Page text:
Nearly half of Britain's biggest companies do not mention a policy on ensuring the fair treatment of gay, lesbian or bi-sexual employees, despite nearly all of them emphasising a commitment to diversity.
A new report also shows that 80% of the FTSE 100 companies do not mention how they tackle discrimination against transgender employees in their annual reports, while 99% of them mention their commitment to diversity as a whole.
Research by OUTstanding, a legal network of LGBT executives, revealed 47% of the reports failed to mention specific policies for LGBT staff and of those that did, just 14% made any detailed reference to them.
It is poignant reading after a survey suggested that only around half of 18 to 24 year olds identify as exclusively heterosexual, a huge increase that reflects the increasing diversity of sexuality among younger Britons compared with their elders.
Dr Neil Bentley, OUTstanding chief executive, said: “Lots of companies are failing to communicate their commitment to supporting LGBT employees at work, particularly to transgender people.
"With so many businesses facing skills shortages, companies cannot afford to be complacent and should be using every opportunity to tell their story about inclusion to attract and retain the very best talent.
He added: "From my own experience, I know that there are many enlightened CEOs who value diversity. In fact, 62% of our members say LGBT issues have been publicly discussed by their CEO.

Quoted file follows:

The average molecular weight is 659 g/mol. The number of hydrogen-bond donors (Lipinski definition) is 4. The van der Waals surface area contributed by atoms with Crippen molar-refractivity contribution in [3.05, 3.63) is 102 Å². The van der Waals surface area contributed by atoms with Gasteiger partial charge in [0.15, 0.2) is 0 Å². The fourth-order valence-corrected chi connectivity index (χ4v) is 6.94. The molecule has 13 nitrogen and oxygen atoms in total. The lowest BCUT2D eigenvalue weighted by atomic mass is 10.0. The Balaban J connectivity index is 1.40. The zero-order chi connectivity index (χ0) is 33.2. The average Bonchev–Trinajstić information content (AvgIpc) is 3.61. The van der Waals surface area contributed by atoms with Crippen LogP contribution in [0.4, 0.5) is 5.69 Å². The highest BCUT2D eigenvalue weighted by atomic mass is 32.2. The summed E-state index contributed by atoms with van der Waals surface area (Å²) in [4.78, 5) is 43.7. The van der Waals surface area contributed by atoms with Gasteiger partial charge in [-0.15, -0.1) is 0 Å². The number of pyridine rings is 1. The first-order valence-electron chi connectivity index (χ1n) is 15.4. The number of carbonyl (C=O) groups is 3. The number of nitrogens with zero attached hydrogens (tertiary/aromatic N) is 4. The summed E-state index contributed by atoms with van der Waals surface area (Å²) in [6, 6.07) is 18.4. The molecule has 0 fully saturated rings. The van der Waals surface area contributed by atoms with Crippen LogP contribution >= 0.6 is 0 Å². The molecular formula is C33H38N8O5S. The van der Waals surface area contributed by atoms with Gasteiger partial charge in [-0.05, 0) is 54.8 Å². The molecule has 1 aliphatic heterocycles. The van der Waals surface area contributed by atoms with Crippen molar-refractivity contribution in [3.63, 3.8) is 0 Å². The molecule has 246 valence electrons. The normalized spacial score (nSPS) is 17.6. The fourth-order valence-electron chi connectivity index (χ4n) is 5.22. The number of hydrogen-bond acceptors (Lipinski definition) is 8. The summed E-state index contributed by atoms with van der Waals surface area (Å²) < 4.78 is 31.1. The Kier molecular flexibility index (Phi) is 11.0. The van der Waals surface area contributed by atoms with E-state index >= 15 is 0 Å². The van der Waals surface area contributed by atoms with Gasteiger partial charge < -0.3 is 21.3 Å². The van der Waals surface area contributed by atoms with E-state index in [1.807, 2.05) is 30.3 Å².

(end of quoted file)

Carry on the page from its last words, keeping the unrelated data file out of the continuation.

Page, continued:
"It’s vital that more businesses – including all those in the FTSE 100 – consider their attitude to LGBT inclusion as an asset, worth reporting.”
In a survey by OUTstanding, 47% of 200 LGBT executives said their company asked LGBT-related questions in employee-engagement surveys, compared with 82% saying they were asked questions on gender, 65% on ethnicity and 57% on disability.
Dr Bentley added: “It is fantastic to hear that visible role models are helping to drive LGBT inclusion forwards – they are vital in helping create an environment where all LGBT employees can succeed.
"Although in terms of measuring and reporting, clearly there is more to do to get to a thorough understanding of the size the LGBT workforce. After all, what gets measured, gets managed.”
When asked if their company's boss had publicly discussed LGBT issues at work and 62% of respondents say they had.
This made it the second most discussed diversity issue after gender, which 78% of those surveyed said their boss had discussed publicly.
A total of 62% also say they have a visible LGBT role model in their company's executive leadership team, but only 39% report a role model in the boardroom.